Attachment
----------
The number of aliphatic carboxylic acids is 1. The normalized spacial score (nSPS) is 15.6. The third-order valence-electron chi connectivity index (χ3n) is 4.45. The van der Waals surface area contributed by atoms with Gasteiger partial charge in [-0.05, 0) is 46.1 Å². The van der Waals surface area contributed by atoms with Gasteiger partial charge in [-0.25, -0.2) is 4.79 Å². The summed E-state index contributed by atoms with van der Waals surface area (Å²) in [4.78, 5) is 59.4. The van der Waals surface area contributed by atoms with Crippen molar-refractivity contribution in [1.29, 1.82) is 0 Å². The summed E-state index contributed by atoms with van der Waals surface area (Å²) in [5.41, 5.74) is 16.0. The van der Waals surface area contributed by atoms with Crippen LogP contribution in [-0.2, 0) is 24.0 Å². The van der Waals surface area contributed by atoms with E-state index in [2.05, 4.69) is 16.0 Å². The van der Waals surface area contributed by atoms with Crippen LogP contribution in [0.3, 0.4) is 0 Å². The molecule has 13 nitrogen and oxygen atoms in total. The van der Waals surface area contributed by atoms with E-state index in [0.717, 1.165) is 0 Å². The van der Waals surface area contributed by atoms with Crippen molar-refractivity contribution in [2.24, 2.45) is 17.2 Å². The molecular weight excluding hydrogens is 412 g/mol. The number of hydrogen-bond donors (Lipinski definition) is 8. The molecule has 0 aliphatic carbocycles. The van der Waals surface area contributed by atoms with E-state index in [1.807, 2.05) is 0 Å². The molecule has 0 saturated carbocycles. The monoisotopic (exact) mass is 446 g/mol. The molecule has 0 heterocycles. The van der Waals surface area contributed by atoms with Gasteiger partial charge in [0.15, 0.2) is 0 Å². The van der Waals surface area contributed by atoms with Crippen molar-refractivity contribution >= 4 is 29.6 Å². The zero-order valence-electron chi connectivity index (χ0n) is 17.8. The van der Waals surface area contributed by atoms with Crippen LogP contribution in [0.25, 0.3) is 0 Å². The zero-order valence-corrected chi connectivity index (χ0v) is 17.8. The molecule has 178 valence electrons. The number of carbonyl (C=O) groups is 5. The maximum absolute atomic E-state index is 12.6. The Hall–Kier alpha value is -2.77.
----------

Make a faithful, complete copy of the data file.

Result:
The number of aliphatic carboxylic acids is 1. The normalized spacial score (nSPS) is 15.6. The third-order valence-electron chi connectivity index (χ3n) is 4.45. The van der Waals surface area contributed by atoms with Gasteiger partial charge in [-0.05, 0) is 46.1 Å². The van der Waals surface area contributed by atoms with Gasteiger partial charge in [-0.25, -0.2) is 4.79 Å². The summed E-state index contributed by atoms with van der Waals surface area (Å²) in [4.78, 5) is 59.4. The van der Waals surface area contributed by atoms with Crippen molar-refractivity contribution in [1.29, 1.82) is 0 Å². The summed E-state index contributed by atoms with van der Waals surface area (Å²) in [5.41, 5.74) is 16.0. The van der Waals surface area contributed by atoms with Crippen LogP contribution in [-0.2, 0) is 24.0 Å². The van der Waals surface area contributed by atoms with E-state index in [2.05, 4.69) is 16.0 Å². The van der Waals surface area contributed by atoms with Crippen LogP contribution in [0.3, 0.4) is 0 Å². The molecule has 13 nitrogen and oxygen atoms in total. The van der Waals surface area contributed by atoms with E-state index in [0.717, 1.165) is 0 Å². The van der Waals surface area contributed by atoms with Crippen molar-refractivity contribution in [2.24, 2.45) is 17.2 Å². The molecular weight excluding hydrogens is 412 g/mol. The number of hydrogen-bond donors (Lipinski definition) is 8. The molecule has 0 aliphatic carbocycles. The van der Waals surface area contributed by atoms with E-state index in [1.807, 2.05) is 0 Å². The molecule has 0 saturated carbocycles. The monoisotopic (exact) mass is 446 g/mol. The molecule has 0 heterocycles. The van der Waals surface area contributed by atoms with Gasteiger partial charge in [0.15, 0.2) is 0 Å². The van der Waals surface area contributed by atoms with Crippen molar-refractivity contribution >= 4 is 29.6 Å². The zero-order valence-electron chi connectivity index (χ0n) is 17.8. The van der Waals surface area contributed by atoms with Crippen LogP contribution in [0.25, 0.3) is 0 Å². The zero-order valence-corrected chi connectivity index (χ0v) is 17.8. The molecule has 178 valence electrons. The number of carbonyl (C=O) groups is 5. The maximum absolute atomic E-state index is 12.6. The Hall–Kier alpha value is -2.77.